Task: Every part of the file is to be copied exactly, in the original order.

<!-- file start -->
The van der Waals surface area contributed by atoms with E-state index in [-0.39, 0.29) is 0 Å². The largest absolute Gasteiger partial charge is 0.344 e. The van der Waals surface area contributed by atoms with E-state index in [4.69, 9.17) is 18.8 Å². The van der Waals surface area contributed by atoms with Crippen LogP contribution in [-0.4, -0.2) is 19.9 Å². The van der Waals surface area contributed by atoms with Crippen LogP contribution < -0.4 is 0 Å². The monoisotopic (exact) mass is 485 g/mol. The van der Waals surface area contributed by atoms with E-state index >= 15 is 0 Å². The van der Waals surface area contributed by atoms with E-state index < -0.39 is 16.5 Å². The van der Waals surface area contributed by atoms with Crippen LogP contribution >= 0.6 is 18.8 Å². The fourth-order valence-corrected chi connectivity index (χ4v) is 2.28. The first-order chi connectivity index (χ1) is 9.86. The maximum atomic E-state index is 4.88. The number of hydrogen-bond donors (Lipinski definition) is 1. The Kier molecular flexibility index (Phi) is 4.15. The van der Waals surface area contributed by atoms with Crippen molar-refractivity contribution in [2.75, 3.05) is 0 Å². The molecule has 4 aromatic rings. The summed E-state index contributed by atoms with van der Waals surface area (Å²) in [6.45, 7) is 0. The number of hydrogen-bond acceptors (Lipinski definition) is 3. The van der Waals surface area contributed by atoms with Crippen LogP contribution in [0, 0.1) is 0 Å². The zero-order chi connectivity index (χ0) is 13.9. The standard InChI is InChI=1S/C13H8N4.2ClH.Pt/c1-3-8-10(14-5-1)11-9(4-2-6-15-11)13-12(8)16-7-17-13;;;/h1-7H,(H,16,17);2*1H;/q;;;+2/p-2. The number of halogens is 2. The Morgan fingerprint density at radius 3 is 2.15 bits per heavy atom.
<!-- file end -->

The van der Waals surface area contributed by atoms with E-state index in [-0.39, 0.29) is 0 Å². The largest absolute Gasteiger partial charge is 0.344 e. The van der Waals surface area contributed by atoms with E-state index in [4.69, 9.17) is 18.8 Å². The van der Waals surface area contributed by atoms with Crippen LogP contribution in [-0.4, -0.2) is 19.9 Å². The van der Waals surface area contributed by atoms with Crippen LogP contribution < -0.4 is 0 Å². The monoisotopic (exact) mass is 485 g/mol. The van der Waals surface area contributed by atoms with E-state index >= 15 is 0 Å². The van der Waals surface area contributed by atoms with E-state index < -0.39 is 16.5 Å². The van der Waals surface area contributed by atoms with Crippen LogP contribution >= 0.6 is 18.8 Å². The fourth-order valence-corrected chi connectivity index (χ4v) is 2.28. The first-order chi connectivity index (χ1) is 9.86. The maximum atomic E-state index is 4.88. The number of hydrogen-bond donors (Lipinski definition) is 1. The Kier molecular flexibility index (Phi) is 4.15. The van der Waals surface area contributed by atoms with Crippen molar-refractivity contribution in [2.75, 3.05) is 0 Å². The molecule has 4 aromatic rings. The summed E-state index contributed by atoms with van der Waals surface area (Å²) in [6.45, 7) is 0. The number of hydrogen-bond acceptors (Lipinski definition) is 3. The van der Waals surface area contributed by atoms with Crippen LogP contribution in [0, 0.1) is 0 Å². The zero-order chi connectivity index (χ0) is 13.9. The standard InChI is InChI=1S/C13H8N4.2ClH.Pt/c1-3-8-10(14-5-1)11-9(4-2-6-15-11)13-12(8)16-7-17-13;;;/h1-7H,(H,16,17);2*1H;/q;;;+2/p-2. The number of halogens is 2. The Morgan fingerprint density at radius 3 is 2.15 bits per heavy atom.